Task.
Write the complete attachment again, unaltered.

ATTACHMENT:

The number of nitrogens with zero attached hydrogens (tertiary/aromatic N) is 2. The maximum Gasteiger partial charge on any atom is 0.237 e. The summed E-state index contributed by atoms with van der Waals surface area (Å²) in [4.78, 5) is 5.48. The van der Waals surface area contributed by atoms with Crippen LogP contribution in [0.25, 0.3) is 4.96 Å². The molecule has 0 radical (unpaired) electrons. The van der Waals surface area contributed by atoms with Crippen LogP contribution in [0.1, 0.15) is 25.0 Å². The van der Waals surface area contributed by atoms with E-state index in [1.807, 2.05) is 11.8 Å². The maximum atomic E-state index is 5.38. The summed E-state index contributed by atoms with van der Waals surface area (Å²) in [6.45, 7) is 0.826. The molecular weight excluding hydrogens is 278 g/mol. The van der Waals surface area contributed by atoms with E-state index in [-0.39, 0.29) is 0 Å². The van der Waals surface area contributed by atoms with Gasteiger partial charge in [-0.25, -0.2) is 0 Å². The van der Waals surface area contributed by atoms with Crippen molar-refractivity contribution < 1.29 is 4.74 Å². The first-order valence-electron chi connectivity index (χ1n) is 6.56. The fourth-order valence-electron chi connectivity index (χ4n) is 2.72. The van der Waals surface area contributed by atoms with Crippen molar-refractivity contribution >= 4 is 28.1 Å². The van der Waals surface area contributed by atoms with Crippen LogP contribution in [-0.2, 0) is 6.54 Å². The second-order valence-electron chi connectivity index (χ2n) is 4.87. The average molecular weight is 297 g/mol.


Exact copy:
The number of nitrogens with zero attached hydrogens (tertiary/aromatic N) is 2. The maximum Gasteiger partial charge on any atom is 0.237 e. The summed E-state index contributed by atoms with van der Waals surface area (Å²) in [4.78, 5) is 5.48. The van der Waals surface area contributed by atoms with Crippen LogP contribution in [0.25, 0.3) is 4.96 Å². The molecule has 0 radical (unpaired) electrons. The van der Waals surface area contributed by atoms with Crippen LogP contribution in [0.1, 0.15) is 25.0 Å². The van der Waals surface area contributed by atoms with E-state index in [1.807, 2.05) is 11.8 Å². The maximum atomic E-state index is 5.38. The summed E-state index contributed by atoms with van der Waals surface area (Å²) in [6.45, 7) is 0.826. The molecular weight excluding hydrogens is 278 g/mol. The van der Waals surface area contributed by atoms with E-state index in [-0.39, 0.29) is 0 Å². The van der Waals surface area contributed by atoms with Gasteiger partial charge in [-0.25, -0.2) is 0 Å². The van der Waals surface area contributed by atoms with Crippen molar-refractivity contribution < 1.29 is 4.74 Å². The first-order valence-electron chi connectivity index (χ1n) is 6.56. The fourth-order valence-electron chi connectivity index (χ4n) is 2.72. The van der Waals surface area contributed by atoms with Crippen molar-refractivity contribution >= 4 is 28.1 Å². The van der Waals surface area contributed by atoms with Crippen LogP contribution in [-0.2, 0) is 6.54 Å². The second-order valence-electron chi connectivity index (χ2n) is 4.87. The average molecular weight is 297 g/mol.